The drop nationwide is quite marked, however. Note the extreme increase from 1945 to 1946.
http://www.demographia.com/db-hstarts.pdf
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Old 02-14-2013, 07:57 PM
Status: "Summer!" (set 17 days ago)
 
Location: Foot of the Rockies
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Love that link, nybbler! It looks like 1933 was the depths of the depression, with an uptick in 1939-41 (up to pre-depression levels) then WW II (apparently) suppressed housing starts again until 1946.
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Old 02-14-2013, 09:24 PM
nei nei won $500 in our forum's Most Engaging Poster Contest - Thirteenth Edition (Jan-Feb 2015). 

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Location: Long Island / NYC
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Originally Posted by nybbler View Post
The drop nationwide is quite marked, however. Note the extreme increase from 1945 to 1946.
http://www.demographia.com/db-hstarts.pdf
Assuming both sources are correct and measuring the same thing they're not; the census numbers I looked at, measure the amount of housing currently existing by decade while your link measures housing built by decade, that means the drop had extreme variation nationwide. I wonder which metros were most affected?
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Old 02-15-2013, 12:02 PM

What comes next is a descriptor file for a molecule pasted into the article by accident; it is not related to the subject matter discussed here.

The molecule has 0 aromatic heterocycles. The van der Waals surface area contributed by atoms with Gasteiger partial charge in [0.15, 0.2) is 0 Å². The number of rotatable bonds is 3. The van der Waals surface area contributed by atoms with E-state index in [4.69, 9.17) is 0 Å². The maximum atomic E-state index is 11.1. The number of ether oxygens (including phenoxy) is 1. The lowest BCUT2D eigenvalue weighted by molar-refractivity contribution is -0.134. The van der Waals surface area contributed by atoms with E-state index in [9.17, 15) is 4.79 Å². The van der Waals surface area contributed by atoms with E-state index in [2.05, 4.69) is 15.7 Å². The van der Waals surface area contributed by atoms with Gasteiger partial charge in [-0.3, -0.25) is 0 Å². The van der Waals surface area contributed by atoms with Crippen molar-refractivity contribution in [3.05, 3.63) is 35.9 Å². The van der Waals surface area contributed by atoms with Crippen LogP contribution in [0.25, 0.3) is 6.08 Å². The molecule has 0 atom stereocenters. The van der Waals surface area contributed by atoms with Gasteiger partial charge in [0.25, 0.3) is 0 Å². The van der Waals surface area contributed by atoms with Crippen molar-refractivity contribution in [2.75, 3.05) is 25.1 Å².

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China already seems to have many cities being a sea of high-rise apartments and that trend is continuing and increasing in most provinces of China at a phenomenal fast pace in events.

I don’t view USA to follow that same pattern in the future compared to China. There is a probably a higher percentage of Americans compared to Chinese that prefer a lower density environment, even while having a lot of urban enthusiasts, and USA doesn’t have the huge population size problem that China has since 300 million people in USA and literally 1.3 billion people live in China. There is more space left in the USA compared to China relative to the population it has to sustain.

However, China also has a lot of lower density smaller buildings/houses that already exist that goes with the sea of high rise apartments. Most of that country’s population lives east of the Chinese/Tibetan Himalayas, with relatively few living west of that, and there is actually a very noticeable conspicuous discrepancy divide between Eastern China vs. Western China. The western areas of China has a lot of space left for more cities, so maybe lack of space is not one reason why China is creating more high rise buildings.

I see the USA having a few areas investing and creating more high rise buildings, mostly confined to Chicago, New York City, San Francisco, Seattle, Los Angeles, Austin, Dallas, Houston, Miami, and Honolulu.